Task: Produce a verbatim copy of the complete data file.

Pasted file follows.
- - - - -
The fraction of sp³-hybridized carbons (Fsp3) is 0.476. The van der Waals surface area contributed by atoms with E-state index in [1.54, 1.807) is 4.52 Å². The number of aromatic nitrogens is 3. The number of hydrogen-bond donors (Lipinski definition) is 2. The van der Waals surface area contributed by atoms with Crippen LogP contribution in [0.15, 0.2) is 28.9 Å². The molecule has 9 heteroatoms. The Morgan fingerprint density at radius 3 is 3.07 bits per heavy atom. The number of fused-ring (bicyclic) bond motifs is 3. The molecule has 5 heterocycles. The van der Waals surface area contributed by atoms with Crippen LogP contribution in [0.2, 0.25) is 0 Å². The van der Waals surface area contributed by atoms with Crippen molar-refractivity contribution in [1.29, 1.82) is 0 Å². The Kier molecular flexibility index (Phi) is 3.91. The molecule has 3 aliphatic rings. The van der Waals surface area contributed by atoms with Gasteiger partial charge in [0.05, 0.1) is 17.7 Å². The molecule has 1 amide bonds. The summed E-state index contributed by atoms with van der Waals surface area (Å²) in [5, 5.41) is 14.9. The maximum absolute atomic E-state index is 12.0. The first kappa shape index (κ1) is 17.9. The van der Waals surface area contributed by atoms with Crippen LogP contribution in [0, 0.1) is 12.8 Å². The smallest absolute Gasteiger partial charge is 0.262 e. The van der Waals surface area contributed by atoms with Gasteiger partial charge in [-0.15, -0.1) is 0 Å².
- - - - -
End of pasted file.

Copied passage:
The fraction of sp³-hybridized carbons (Fsp3) is 0.476. The van der Waals surface area contributed by atoms with E-state index in [1.54, 1.807) is 4.52 Å². The number of aromatic nitrogens is 3. The number of hydrogen-bond donors (Lipinski definition) is 2. The van der Waals surface area contributed by atoms with Crippen LogP contribution in [0.15, 0.2) is 28.9 Å². The molecule has 9 heteroatoms. The Morgan fingerprint density at radius 3 is 3.07 bits per heavy atom. The number of fused-ring (bicyclic) bond motifs is 3. The molecule has 5 heterocycles. The van der Waals surface area contributed by atoms with Crippen LogP contribution in [0.2, 0.25) is 0 Å². The van der Waals surface area contributed by atoms with Crippen molar-refractivity contribution in [1.29, 1.82) is 0 Å². The Kier molecular flexibility index (Phi) is 3.91. The molecule has 3 aliphatic rings. The van der Waals surface area contributed by atoms with Gasteiger partial charge in [0.05, 0.1) is 17.7 Å². The molecule has 1 amide bonds. The summed E-state index contributed by atoms with van der Waals surface area (Å²) in [5, 5.41) is 14.9. The maximum absolute atomic E-state index is 12.0. The first kappa shape index (κ1) is 17.9. The van der Waals surface area contributed by atoms with Crippen LogP contribution in [0, 0.1) is 12.8 Å². The smallest absolute Gasteiger partial charge is 0.262 e. The van der Waals surface area contributed by atoms with Gasteiger partial charge in [-0.15, -0.1) is 0 Å².